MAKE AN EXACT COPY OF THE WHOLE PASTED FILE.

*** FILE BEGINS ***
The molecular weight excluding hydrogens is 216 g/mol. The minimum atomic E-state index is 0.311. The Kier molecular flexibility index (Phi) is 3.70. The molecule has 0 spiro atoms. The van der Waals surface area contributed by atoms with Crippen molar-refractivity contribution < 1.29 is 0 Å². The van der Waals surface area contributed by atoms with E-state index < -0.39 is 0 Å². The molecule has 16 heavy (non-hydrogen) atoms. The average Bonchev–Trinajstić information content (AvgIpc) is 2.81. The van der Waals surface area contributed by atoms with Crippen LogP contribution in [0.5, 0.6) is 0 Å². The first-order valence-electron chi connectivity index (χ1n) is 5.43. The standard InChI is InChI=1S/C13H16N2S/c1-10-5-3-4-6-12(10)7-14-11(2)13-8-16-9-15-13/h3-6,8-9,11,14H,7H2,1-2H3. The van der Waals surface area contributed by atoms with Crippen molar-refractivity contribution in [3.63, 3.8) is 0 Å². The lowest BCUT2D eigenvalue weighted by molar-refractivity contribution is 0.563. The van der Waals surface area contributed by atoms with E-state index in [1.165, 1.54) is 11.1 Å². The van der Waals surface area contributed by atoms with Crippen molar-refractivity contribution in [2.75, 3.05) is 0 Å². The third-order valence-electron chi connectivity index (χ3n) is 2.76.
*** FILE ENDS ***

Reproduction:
The molecular weight excluding hydrogens is 216 g/mol. The minimum atomic E-state index is 0.311. The Kier molecular flexibility index (Phi) is 3.70. The molecule has 0 spiro atoms. The van der Waals surface area contributed by atoms with Crippen molar-refractivity contribution < 1.29 is 0 Å². The van der Waals surface area contributed by atoms with E-state index < -0.39 is 0 Å². The molecule has 16 heavy (non-hydrogen) atoms. The average Bonchev–Trinajstić information content (AvgIpc) is 2.81. The van der Waals surface area contributed by atoms with Crippen LogP contribution in [0.5, 0.6) is 0 Å². The first-order valence-electron chi connectivity index (χ1n) is 5.43. The standard InChI is InChI=1S/C13H16N2S/c1-10-5-3-4-6-12(10)7-14-11(2)13-8-16-9-15-13/h3-6,8-9,11,14H,7H2,1-2H3. The van der Waals surface area contributed by atoms with Crippen molar-refractivity contribution in [3.63, 3.8) is 0 Å². The lowest BCUT2D eigenvalue weighted by molar-refractivity contribution is 0.563. The van der Waals surface area contributed by atoms with E-state index in [1.165, 1.54) is 11.1 Å². The van der Waals surface area contributed by atoms with Crippen molar-refractivity contribution in [2.75, 3.05) is 0 Å². The third-order valence-electron chi connectivity index (χ3n) is 2.76.